Iran's Chabahar Port has a strategic importance in the region, as it facilitates the delivery of goods to European and Central Asian states.
Iranian President Hassan Rouhani has inaugurated a newly built extension of the Chabahar Port on the Gulf of Oman, Reuters news agency reported Sunday.
The extension, which includes five new ports, more than triples the capacity of the strategic port, bringing it to 8.5 million tons of cargo annually, from the previous 2.5 million.
The $340 million project was constructed by a Revolutionary Guard-affiliated company, Khatam al-Anbia, involving several subcontractors, including a state-run Indian company.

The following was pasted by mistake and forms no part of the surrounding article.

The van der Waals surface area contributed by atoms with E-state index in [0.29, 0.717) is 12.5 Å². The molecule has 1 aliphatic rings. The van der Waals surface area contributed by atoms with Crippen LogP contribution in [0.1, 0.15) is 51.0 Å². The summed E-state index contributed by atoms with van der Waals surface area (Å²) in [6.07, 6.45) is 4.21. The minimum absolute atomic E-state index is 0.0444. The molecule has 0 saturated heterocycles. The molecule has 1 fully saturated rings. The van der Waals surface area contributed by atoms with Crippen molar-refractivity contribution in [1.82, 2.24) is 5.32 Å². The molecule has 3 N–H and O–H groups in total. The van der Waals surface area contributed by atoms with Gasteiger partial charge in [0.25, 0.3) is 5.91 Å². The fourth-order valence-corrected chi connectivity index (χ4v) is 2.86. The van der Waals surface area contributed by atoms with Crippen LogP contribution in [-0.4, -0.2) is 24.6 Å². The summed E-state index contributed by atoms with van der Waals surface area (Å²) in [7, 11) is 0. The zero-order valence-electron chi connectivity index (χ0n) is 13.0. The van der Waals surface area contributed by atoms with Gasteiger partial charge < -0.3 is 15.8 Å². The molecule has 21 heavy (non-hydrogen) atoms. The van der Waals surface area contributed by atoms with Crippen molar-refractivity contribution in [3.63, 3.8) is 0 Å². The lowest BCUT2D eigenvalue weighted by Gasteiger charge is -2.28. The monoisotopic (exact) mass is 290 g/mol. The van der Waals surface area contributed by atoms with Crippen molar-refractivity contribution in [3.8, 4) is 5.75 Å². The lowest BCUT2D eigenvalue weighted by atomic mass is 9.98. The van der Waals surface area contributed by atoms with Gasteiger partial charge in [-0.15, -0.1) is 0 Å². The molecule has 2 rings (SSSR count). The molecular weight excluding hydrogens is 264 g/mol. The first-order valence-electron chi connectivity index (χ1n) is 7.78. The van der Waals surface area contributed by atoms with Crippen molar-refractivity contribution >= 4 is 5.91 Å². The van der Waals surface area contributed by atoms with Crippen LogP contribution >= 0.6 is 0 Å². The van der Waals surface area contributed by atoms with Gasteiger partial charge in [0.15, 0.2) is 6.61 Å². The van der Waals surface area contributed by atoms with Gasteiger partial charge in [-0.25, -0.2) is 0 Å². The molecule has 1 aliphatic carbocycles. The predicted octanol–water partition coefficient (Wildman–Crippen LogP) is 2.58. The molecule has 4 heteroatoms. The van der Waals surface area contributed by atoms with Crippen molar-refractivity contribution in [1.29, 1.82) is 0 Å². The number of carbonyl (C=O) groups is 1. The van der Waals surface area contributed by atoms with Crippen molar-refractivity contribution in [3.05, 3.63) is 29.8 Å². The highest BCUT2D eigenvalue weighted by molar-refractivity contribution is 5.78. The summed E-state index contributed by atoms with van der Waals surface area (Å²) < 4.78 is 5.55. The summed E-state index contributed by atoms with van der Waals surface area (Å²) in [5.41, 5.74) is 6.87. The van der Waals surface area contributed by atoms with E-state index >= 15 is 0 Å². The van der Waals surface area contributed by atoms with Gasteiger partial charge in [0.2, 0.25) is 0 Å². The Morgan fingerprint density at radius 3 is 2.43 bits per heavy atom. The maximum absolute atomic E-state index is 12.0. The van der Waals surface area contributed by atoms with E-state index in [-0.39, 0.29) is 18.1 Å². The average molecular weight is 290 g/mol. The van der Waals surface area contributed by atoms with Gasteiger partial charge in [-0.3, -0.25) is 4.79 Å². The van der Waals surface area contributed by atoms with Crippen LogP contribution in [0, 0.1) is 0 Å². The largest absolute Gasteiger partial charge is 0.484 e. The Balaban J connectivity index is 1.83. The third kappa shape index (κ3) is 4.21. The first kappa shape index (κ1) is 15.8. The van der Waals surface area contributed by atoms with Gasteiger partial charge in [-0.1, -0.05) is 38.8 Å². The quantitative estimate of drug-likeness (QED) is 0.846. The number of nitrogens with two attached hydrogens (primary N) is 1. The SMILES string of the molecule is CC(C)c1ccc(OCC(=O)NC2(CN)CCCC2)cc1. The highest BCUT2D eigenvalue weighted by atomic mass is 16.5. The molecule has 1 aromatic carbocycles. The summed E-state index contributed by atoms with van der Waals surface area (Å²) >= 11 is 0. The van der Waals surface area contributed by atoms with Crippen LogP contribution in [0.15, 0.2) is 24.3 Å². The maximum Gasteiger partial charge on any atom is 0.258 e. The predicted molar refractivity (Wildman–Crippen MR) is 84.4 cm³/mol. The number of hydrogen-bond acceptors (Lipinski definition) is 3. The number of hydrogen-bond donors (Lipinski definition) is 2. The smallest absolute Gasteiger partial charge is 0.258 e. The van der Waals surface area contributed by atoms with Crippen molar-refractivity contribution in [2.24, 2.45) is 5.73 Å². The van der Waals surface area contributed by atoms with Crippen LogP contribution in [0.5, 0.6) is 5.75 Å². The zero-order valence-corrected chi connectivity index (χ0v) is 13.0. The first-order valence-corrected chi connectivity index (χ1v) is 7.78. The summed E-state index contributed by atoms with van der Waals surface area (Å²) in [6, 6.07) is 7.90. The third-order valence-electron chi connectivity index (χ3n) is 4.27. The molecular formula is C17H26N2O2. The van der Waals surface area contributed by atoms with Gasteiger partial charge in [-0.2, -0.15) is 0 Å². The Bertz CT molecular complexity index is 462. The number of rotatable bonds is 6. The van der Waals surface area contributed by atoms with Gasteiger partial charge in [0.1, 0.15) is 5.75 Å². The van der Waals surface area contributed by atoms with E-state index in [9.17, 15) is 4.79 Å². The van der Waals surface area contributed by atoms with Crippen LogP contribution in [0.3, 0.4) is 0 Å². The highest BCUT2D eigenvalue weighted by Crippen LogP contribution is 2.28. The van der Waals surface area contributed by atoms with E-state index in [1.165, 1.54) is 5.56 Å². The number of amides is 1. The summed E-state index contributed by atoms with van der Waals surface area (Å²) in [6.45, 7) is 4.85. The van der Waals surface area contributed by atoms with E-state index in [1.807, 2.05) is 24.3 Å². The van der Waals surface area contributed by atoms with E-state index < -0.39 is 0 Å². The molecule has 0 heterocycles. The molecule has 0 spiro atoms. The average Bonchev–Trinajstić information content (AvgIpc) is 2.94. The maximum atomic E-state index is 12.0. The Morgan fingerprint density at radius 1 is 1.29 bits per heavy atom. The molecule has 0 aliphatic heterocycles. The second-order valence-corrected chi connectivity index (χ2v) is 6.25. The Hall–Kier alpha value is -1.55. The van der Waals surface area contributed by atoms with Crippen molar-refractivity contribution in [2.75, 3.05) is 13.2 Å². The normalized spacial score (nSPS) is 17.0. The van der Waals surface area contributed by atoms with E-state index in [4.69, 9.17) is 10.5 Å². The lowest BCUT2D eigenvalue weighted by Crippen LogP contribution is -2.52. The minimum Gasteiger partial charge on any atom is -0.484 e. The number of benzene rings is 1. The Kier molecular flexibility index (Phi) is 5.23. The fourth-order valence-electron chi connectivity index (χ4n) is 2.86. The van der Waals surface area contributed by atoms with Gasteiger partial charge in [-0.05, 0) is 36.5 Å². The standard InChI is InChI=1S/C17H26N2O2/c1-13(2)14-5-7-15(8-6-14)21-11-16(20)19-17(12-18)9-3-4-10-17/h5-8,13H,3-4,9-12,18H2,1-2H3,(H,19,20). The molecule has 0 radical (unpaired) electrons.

"We should go after positive competition," Rouhani said at his inauguration speech, adding that the port will bring "more engagement and unity."
According to Rouhani, Iran is planning to link the port with the country's railroad system to facilitate the transit of goods to Europe through Russia and to landlocked Asian countries.
"Through this port, goods will be delivered to neighboring countries at cheaper prices and in a shorter time," President Hassan Rouhani added.
Despite the top official's words, the port, which is Iran's closest link to the Indian Ocean, poses a challenge to the neighboring Gwadar Port , which is under construction in Pakistan.
Thus, India regards the port as a strategic response to China's development of the Gwadar Port , and its pursuit of the Belt and Road Initiative. It is also a gateway to accessing the Central Asian markets for Indian goods.